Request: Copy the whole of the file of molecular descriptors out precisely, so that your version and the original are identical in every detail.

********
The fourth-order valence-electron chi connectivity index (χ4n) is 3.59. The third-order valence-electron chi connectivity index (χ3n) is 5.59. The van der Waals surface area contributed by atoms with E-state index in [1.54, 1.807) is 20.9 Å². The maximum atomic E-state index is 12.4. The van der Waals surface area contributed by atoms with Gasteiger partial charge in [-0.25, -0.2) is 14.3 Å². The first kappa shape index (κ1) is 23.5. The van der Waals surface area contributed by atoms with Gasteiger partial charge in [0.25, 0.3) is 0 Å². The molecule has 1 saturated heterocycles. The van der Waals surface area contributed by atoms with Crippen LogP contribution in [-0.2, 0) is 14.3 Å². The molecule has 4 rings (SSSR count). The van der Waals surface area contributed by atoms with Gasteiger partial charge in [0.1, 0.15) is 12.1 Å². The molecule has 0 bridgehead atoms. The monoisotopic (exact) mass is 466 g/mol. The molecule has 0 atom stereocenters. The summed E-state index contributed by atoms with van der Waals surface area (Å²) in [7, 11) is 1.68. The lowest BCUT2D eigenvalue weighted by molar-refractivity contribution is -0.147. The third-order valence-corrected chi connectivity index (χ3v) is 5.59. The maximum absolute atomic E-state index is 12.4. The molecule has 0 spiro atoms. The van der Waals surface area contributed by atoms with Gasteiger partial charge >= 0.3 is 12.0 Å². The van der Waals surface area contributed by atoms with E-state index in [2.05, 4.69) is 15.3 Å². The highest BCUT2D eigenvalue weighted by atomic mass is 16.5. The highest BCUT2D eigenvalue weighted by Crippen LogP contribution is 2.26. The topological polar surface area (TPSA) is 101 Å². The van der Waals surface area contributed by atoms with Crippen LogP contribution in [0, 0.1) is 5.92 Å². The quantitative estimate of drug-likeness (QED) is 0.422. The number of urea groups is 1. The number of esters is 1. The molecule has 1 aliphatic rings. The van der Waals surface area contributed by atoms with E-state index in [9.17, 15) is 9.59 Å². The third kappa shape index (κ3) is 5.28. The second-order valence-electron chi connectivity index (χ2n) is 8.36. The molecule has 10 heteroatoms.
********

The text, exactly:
The fourth-order valence-electron chi connectivity index (χ4n) is 3.59. The third-order valence-electron chi connectivity index (χ3n) is 5.59. The van der Waals surface area contributed by atoms with E-state index in [1.54, 1.807) is 20.9 Å². The maximum atomic E-state index is 12.4. The van der Waals surface area contributed by atoms with Gasteiger partial charge in [-0.25, -0.2) is 14.3 Å². The first kappa shape index (κ1) is 23.5. The van der Waals surface area contributed by atoms with Gasteiger partial charge in [0.25, 0.3) is 0 Å². The molecule has 1 saturated heterocycles. The van der Waals surface area contributed by atoms with Crippen LogP contribution in [-0.2, 0) is 14.3 Å². The molecule has 4 rings (SSSR count). The van der Waals surface area contributed by atoms with Gasteiger partial charge in [0.1, 0.15) is 12.1 Å². The molecule has 0 bridgehead atoms. The monoisotopic (exact) mass is 466 g/mol. The molecule has 0 atom stereocenters. The summed E-state index contributed by atoms with van der Waals surface area (Å²) in [7, 11) is 1.68. The lowest BCUT2D eigenvalue weighted by molar-refractivity contribution is -0.147. The third-order valence-corrected chi connectivity index (χ3v) is 5.59. The maximum absolute atomic E-state index is 12.4. The molecule has 0 spiro atoms. The van der Waals surface area contributed by atoms with Gasteiger partial charge >= 0.3 is 12.0 Å². The van der Waals surface area contributed by atoms with E-state index in [2.05, 4.69) is 15.3 Å². The highest BCUT2D eigenvalue weighted by atomic mass is 16.5. The highest BCUT2D eigenvalue weighted by Crippen LogP contribution is 2.26. The topological polar surface area (TPSA) is 101 Å². The van der Waals surface area contributed by atoms with Crippen LogP contribution in [0, 0.1) is 5.92 Å². The quantitative estimate of drug-likeness (QED) is 0.422. The number of urea groups is 1. The number of esters is 1. The molecule has 1 aliphatic rings. The van der Waals surface area contributed by atoms with E-state index in [9.17, 15) is 9.59 Å². The third kappa shape index (κ3) is 5.28. The second-order valence-electron chi connectivity index (χ2n) is 8.36. The molecule has 10 heteroatoms.